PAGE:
“What Do You Think of the Humans?” by Chris Brekke, posted September 6, 2020, on his brand new website/blog Seasoned Hope, at:
Chris, a good friend of mine, is a retired Lutheran pastor who has written several books including Joke Devotions (1, 2, and 3), Got a Question? (1 and 2), and Faith Appetizers. You can learn more about these books (and order them) at: www.solapublishing.com
(Photo by Andrea Piacquadio on Pexels.com)
Do your fellow humans more often make you smile, or frown? Are you pretty happy with them, or is it more that they tick you off? It could be good to examine your own attitude on this. Some days we’re too busy with our own doings to think about such things, so your mind may often have a general “meh” about people. Indeed, there are so many of them! The streets and stores are full of them. The vast majority of folks are just part of the scenery and you neither see them nor think of them. They’re kinda props on the stage of your life. They get the same attention as a passing tree. I get that. Our minds cannot focus in on every human that crosses our path. However, when you do stop to consider your view of human beings, is your opinion more kindly, or critical?
There certainly are a boatload of reasons to be critical. Just think of all the lousy lowdown things that people do. People lie, cheat and pollute. People brag, gossip and irritate. People support the wrong party, abandon their family and neglect to wear masks. People fight, waste and even cut us off on the highway! Sheesh!
People! There’s plenty of room for criticism. We indeed understand the sentiment of the bumper sticker: “ The more I know people the more I love my dog.” Uh-huh. Those blasted earthlings cause us so much trouble! We have no problem coming up with a list of things that need to be corrected in our species.
Can I say “good luck with that”? You will never run out of things to be miffed about regarding the humanoids. You can spend all your days in negative judgement; in mental scolding; in simmering and perhaps righteous anger.
I’d encourage you not to do that. Although blame and shame, judgement and condemnation, are common approaches – among both religious and secular folks – a better way is available. The coming of Jesus shifted the focus. Instead of all the rules and shoulds and judgements, He brought grace. His undeserved love generated a kindly, rather than critical, perspective toward the humans. It’s the shift from a righteous frown to a kindly smile. It’s like going from the darkness of someone’s negative disapproval of you to the sunshine of one who likes you. (You have experienced both those realities, yes?) In Jesus, God gives you an affirming place to live. It’s like leaving the doghouse and being welcomed into the living room. Fantastic! The life-giving grace of the Lord lifts up idiots and sinners like us and extends the hug of “yes” in place of the finger-wag of “no”. (Divine hugs are still allowed, even if human hugs during Covid are verboten for now.) His love intends to come to us and move along through us to others. Say yes to all those troubled and troublesome humans.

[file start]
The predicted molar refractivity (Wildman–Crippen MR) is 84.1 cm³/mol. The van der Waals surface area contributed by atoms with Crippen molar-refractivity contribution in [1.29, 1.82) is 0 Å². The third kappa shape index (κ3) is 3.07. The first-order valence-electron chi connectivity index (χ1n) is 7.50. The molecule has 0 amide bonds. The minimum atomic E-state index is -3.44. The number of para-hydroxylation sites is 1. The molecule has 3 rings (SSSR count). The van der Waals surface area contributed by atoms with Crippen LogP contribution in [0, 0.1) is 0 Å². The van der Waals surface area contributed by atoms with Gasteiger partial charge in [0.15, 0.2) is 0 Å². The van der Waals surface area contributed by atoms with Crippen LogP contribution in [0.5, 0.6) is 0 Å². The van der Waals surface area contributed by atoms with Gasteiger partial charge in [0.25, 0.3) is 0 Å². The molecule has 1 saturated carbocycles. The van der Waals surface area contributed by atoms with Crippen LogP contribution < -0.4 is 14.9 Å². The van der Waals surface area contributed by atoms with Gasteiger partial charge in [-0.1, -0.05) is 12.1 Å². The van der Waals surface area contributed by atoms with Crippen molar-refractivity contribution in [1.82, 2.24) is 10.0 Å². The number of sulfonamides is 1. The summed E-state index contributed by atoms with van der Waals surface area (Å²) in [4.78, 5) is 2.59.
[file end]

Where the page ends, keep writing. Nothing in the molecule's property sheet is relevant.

So, keep your mind in scold-mold if you must, but if you can let the Lord infect your attitude with His generous love, more heaven will break in. The key word for those who want to follow Christ is “love.” It is not “teach” nor “judge” nor “nag”. Jesus put it this way: “A new commandment I give to you, that you love one another; even as I have loved you, that you love one another.” (John 13:34) Our job in our time upon earth is not to evaluate people nor to sit in judgement of our fellow humans. Our job is to love them, to offer hope and help. Jesus came to save, not scold. He wasn’t just another prophet, telling us to shape up. He is the power of transforming love. “He who does not love does not know God; for God is love”.(I John 4:8) Let Him have His way.
A Psalm of Hope (13:5-6):
I have trusted in thy steadfast love; my heart shall rejoice in thy salvation. I will sing to the Lord, because He has dealt bountifully with me.
A Prayer as you go:
Lord, make us instruments of your peace. Where there is hated, let us sow love; where there is injury, pardon; where there is discord, union; where there is doubt, faith; where there is despair, hope; where there is darkness, light; where there is sadness, joy.